GitLab utilities

We have developed a number of utilities to help ease development:

MergeHash

Refer to: https://gitlab.com/gitlab-org/gitlab/blob/master/lib/gitlab/utils/merge_hash.rb:

  • Deep merges an array of hashes:

    Gitlab::Utils::MergeHash.merge(
      [{ hello: ["world"] },
       { hello: "Everyone" },
       { hello: { greetings: ['Bonjour', 'Hello', 'Hallo', 'Dzien dobry'] } },
        "Goodbye", "Hallo"]
    )
    

    Gives:

    [
      {
        hello:
          [
            "world",
            "Everyone",
            { greetings: ['Bonjour', 'Hello', 'Hallo', 'Dzien dobry'] }
          ]
      },
      "Goodbye"
    ]
    
  • Extracts all keys and values from a hash into an array:

    Gitlab::Utils::MergeHash.crush(
      { hello: "world", this: { crushes: ["an entire", "hash"] } }
    )
    

    Gives:

    [:hello, "world", :this, :crushes, "an entire", "hash"]
    

Override

Refer to https://gitlab.com/gitlab-org/gitlab/blob/master/lib/gitlab/utils/override.rb:

  • This utility can help you check if one method would override another or not. It is the same concept as Java’s @Override annotation or Scala’s override keyword. However, we only run this check when ENV['STATIC_VERIFICATION'] is set to avoid production runtime overhead. This is useful for checking:

    • If you have typos in overriding methods.
    • If you renamed the overridden methods, which make the original override methods irrelevant.

      Here’s a simple example:

      class Base
        def execute
        end
      end
      
      class Derived < Base
        extend ::Gitlab::Utils::Override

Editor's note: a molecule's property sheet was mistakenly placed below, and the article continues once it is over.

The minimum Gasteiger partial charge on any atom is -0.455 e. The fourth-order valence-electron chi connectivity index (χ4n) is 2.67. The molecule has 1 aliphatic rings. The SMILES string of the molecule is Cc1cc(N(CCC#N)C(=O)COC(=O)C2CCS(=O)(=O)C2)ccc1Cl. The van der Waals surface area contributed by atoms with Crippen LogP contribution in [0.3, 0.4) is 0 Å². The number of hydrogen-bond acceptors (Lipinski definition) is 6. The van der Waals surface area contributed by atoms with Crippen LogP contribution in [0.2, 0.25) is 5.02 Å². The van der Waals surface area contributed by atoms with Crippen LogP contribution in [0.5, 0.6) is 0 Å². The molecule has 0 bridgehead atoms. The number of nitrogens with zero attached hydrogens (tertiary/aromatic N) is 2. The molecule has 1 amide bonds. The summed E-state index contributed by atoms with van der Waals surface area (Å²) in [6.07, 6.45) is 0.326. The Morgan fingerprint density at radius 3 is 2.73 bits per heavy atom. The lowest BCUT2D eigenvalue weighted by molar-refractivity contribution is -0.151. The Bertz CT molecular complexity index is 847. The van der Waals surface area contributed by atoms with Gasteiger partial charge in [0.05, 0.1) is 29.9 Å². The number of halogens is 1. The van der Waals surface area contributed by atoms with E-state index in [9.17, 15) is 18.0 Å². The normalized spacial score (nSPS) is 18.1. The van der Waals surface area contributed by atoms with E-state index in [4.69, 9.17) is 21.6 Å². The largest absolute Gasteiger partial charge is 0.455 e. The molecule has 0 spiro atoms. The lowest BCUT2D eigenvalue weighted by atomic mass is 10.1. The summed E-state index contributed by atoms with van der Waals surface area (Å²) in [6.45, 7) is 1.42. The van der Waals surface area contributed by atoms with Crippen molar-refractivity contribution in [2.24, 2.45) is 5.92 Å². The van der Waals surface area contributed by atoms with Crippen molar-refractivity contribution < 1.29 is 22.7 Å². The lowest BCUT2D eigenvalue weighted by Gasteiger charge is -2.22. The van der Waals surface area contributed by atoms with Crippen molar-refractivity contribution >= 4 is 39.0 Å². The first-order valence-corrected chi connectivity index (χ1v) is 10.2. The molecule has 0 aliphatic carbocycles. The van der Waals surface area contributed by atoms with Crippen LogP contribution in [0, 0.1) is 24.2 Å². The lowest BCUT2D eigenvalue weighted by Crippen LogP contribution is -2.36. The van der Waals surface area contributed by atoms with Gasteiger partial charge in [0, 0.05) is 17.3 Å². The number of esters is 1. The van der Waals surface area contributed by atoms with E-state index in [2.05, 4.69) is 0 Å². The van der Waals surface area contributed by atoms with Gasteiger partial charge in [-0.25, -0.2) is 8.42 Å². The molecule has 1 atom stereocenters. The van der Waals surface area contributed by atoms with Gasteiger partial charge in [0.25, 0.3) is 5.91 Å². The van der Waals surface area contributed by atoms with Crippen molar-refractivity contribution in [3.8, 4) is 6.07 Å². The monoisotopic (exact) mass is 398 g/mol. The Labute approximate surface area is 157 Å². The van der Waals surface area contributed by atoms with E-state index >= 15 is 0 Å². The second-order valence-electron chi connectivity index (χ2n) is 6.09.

override :execute # Override check happens here
        def execute
        end
      end
      

      This also works on modules:

      module Extension
        extend ::Gitlab::Utils::Override
      
        override :execute # Modules do not check this immediately
        def execute
        end
      end
      
      class Derived < Base
        prepend Extension # Override check happens here, not in the module
      end
      

      Note that the check will only happen when either:

      • The overriding method is defined in a class, or:
      • The overriding method is defined in a module, and it’s prepended to a class or a module.

      Because only a class or prepended module can actually override a method. Including or extending a module into another cannot override anything.

StrongMemoize

Refer to https://gitlab.com/gitlab-org/gitlab/blob/master/lib/gitlab/utils/strong_memoize.rb:

  • Memoize the value even if it is nil or false.

    We often do @value ||= compute. However, this doesn’t work well if compute might eventually give nil and you don’t want to compute again. Instead you could use defined? to check if the value is set or not. It’s tedious to write such pattern, and StrongMemoize would help you use such pattern.

    Instead of writing patterns like this:

    class Find
      def result
        return @result if defined?(@result)
    
        @result = search
      end
    end
    

    You could write it like:

    class Find
      include Gitlab::Utils::StrongMemoize
    
      def result
        strong_memoize(:result) do
          search
        end
      end
    end
    
  • Clear memoization

    class Find
      include Gitlab::Utils::StrongMemoize
    end
    
    Find.new.clear_memoization(:result)